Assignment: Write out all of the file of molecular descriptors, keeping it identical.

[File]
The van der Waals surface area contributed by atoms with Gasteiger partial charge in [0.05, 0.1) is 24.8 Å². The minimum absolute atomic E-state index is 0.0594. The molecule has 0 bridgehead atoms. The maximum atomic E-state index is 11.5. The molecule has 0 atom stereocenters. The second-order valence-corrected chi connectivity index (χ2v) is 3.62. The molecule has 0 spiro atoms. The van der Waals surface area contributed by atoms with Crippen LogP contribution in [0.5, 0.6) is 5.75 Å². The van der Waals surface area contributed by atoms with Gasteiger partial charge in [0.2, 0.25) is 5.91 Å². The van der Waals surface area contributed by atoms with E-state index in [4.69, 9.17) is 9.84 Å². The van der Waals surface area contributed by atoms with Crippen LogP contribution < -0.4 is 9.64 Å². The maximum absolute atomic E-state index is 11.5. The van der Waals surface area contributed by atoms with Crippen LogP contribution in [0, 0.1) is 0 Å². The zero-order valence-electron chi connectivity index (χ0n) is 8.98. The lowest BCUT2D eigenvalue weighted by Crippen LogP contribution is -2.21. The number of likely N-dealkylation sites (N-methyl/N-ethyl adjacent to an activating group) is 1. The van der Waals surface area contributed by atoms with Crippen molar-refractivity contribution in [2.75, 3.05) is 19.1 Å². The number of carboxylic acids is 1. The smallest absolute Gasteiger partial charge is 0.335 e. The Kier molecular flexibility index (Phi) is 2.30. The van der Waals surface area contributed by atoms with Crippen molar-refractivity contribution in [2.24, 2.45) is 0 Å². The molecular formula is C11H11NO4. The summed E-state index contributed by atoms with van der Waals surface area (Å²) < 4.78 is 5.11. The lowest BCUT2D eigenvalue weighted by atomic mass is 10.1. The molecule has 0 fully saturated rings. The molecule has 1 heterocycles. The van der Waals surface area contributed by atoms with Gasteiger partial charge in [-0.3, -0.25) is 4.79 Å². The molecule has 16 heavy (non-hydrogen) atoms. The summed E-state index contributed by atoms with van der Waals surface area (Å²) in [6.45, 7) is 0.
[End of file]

The van der Waals surface area contributed by atoms with Gasteiger partial charge in [0.05, 0.1) is 24.8 Å². The minimum absolute atomic E-state index is 0.0594. The molecule has 0 bridgehead atoms. The maximum atomic E-state index is 11.5. The molecule has 0 atom stereocenters. The second-order valence-corrected chi connectivity index (χ2v) is 3.62. The molecule has 0 spiro atoms. The van der Waals surface area contributed by atoms with Crippen LogP contribution in [0.5, 0.6) is 5.75 Å². The van der Waals surface area contributed by atoms with Gasteiger partial charge in [0.2, 0.25) is 5.91 Å². The van der Waals surface area contributed by atoms with E-state index in [4.69, 9.17) is 9.84 Å². The van der Waals surface area contributed by atoms with Crippen LogP contribution < -0.4 is 9.64 Å². The maximum absolute atomic E-state index is 11.5. The van der Waals surface area contributed by atoms with Crippen LogP contribution in [0, 0.1) is 0 Å². The zero-order valence-electron chi connectivity index (χ0n) is 8.98. The lowest BCUT2D eigenvalue weighted by Crippen LogP contribution is -2.21. The number of likely N-dealkylation sites (N-methyl/N-ethyl adjacent to an activating group) is 1. The van der Waals surface area contributed by atoms with Crippen molar-refractivity contribution in [2.75, 3.05) is 19.1 Å². The number of carboxylic acids is 1. The smallest absolute Gasteiger partial charge is 0.335 e. The Kier molecular flexibility index (Phi) is 2.30. The van der Waals surface area contributed by atoms with Crippen molar-refractivity contribution in [2.24, 2.45) is 0 Å². The molecular formula is C11H11NO4. The summed E-state index contributed by atoms with van der Waals surface area (Å²) < 4.78 is 5.11. The lowest BCUT2D eigenvalue weighted by atomic mass is 10.1. The molecule has 0 fully saturated rings. The molecule has 1 heterocycles. The van der Waals surface area contributed by atoms with Gasteiger partial charge in [-0.3, -0.25) is 4.79 Å². The molecule has 16 heavy (non-hydrogen) atoms. The summed E-state index contributed by atoms with van der Waals surface area (Å²) in [6.45, 7) is 0.